2012 Scion tC Release Series 7.0 Review
Highs and lows
- Best power for the price in its segment
- Limited visibility
- Noisy cockpit
The conservative sports car
The 2012 Scion tC Release Series 7.0 definitely has flare and character. With some nice charcoal-finish 18'' alloy wheels, 180 horsepower under the hood and pleasant handling in most situations, this sporty compact delivers. Too bad the interior is so noisy.
Powerful yet thrifty
A 2.5L four-cylinder engine provides the 2012 Scion tC with plenty of get up and go. Its 180 horsepower and 173 pounds-feet of torque trump the Honda Civic (1.8L) and Hyundai Veloster (1.6L), which produce 140 and 138 horsepower, respectively.
At the same time, my tester burned 8.5L/100km during a mix of city and highway driving, which I found very reasonable for this type of car.
Fun to drive
The steering is quite responsive, while the front suspension and double wishbone rear suspension ensure a comfortably firm ride. This may be a sporty coupe, but I didn't feel all the little imperfections on the road. Nice.
Buyers can upgrade their tC with a selection of TRD (Toyota Racing Development) accessories. Larger brakes, stabilizer bars and stiffer springs that lower the ride height are just a few examples.
I'm not very tall and this car loves tall people. I mean, I constantly had to re-adjust the seat belt that kept harassing my neck. Speaking of which, it was literally a pain in the neck each time I looked over my shoulders to check the blind spots.
The racy exterior significantly reduces visibility from the driver's seat. The rear pillars are huge, and I wonder why Scion didn't use wide-angle side mirrors like those on the new Ford Focus. They would have been greatly appreciated.
As for the rear passengers, they won't enjoy much legroom. However, their seats are fairly accommodating despite a sculpted design, and they recline up to 45 degrees for additional comfort.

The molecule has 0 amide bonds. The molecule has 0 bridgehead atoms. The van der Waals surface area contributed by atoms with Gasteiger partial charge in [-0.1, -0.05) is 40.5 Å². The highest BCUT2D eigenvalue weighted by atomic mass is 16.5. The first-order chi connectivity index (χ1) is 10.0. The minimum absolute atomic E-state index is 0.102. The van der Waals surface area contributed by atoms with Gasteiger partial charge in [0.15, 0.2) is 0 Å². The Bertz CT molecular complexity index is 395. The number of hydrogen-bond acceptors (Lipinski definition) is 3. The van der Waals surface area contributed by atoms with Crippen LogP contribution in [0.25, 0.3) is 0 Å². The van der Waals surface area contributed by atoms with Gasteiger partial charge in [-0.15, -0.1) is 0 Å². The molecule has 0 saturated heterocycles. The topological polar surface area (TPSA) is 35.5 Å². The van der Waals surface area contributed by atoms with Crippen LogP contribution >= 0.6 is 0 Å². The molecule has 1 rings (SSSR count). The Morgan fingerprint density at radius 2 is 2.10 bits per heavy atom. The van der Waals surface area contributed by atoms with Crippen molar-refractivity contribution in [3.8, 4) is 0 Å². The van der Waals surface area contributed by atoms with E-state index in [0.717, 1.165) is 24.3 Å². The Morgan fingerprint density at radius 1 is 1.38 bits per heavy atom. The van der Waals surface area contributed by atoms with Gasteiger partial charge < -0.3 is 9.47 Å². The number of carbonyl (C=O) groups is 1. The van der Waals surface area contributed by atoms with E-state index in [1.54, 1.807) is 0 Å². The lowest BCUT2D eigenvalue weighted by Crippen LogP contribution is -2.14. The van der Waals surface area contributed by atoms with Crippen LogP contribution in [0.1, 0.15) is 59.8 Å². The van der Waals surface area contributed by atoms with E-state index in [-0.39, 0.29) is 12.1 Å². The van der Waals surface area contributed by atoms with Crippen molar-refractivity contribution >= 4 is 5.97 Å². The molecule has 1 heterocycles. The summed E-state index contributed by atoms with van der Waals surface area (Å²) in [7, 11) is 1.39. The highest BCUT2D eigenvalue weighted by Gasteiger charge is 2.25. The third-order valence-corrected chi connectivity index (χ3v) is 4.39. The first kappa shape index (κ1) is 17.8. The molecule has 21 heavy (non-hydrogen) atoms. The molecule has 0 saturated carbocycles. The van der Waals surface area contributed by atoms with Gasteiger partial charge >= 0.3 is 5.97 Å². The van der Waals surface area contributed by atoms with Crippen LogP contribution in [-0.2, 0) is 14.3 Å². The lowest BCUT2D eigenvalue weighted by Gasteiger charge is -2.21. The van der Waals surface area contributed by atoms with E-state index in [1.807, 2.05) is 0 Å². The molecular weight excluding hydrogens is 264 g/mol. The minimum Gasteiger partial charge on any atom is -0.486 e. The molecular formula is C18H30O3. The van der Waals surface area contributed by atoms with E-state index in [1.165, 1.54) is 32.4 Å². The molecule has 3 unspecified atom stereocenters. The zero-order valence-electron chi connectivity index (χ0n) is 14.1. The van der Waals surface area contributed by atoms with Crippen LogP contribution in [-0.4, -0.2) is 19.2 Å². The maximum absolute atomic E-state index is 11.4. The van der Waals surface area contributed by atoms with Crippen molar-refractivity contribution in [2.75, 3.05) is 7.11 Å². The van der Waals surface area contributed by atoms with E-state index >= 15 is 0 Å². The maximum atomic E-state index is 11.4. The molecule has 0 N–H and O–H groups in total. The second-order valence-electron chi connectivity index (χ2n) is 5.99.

Noisy... and then some
I found the 2012 Scion tC incredibly noisy. It got even worse when I opened the sunroof, even partially: The wind rocked the house and made life almost unbearable.
Once the panel was closed, I heard a subtle yet high-pitched whistle coming from the differential. The noise grew louder at idle since the engine no longer muffled the sound. Also, on rainy days, I could hear the drops hitting the fenders.
Where's mineral wool when you need it?
Options and amenities
The company isn't exactly fond of electronics. Beyond the heated front seats, hands-free phone system and basic controls on the steering-wheel, you'll have to handle everything on your own. There are no automatic headlights, power adjustable seats or touch screen radio. The centre stack does include a tiny multifunction display, however.
The standard Pioneer audio system failed to impress me. The eight speakers (three in each door) didn't make up for the lack of a dedicated subwoofer. An optional 200-watt unit is available.
More power for your buck
The limited-edition 2012 Scion tC Release Series 7.0 (only 175 units in Canada) is priced at $23,425. And if you don't like its screaming yellow paint, you can buy a standard tC for $20,960 and choose among seven different colours including Alpine White, Sizzling Crimson, and Nautical Blue.
Similar competitors with a manual gearbox, sunroof, power accessories and air conditioning include the Honda Civic Coupe EX at $20,185 and the Hyundai Veloster Tech at $22,499.
But with nearly 30% more power than the hot Korean newcomer, the Scion tC RS 7.0 looks like a smart pick for an entry-level sports coupe.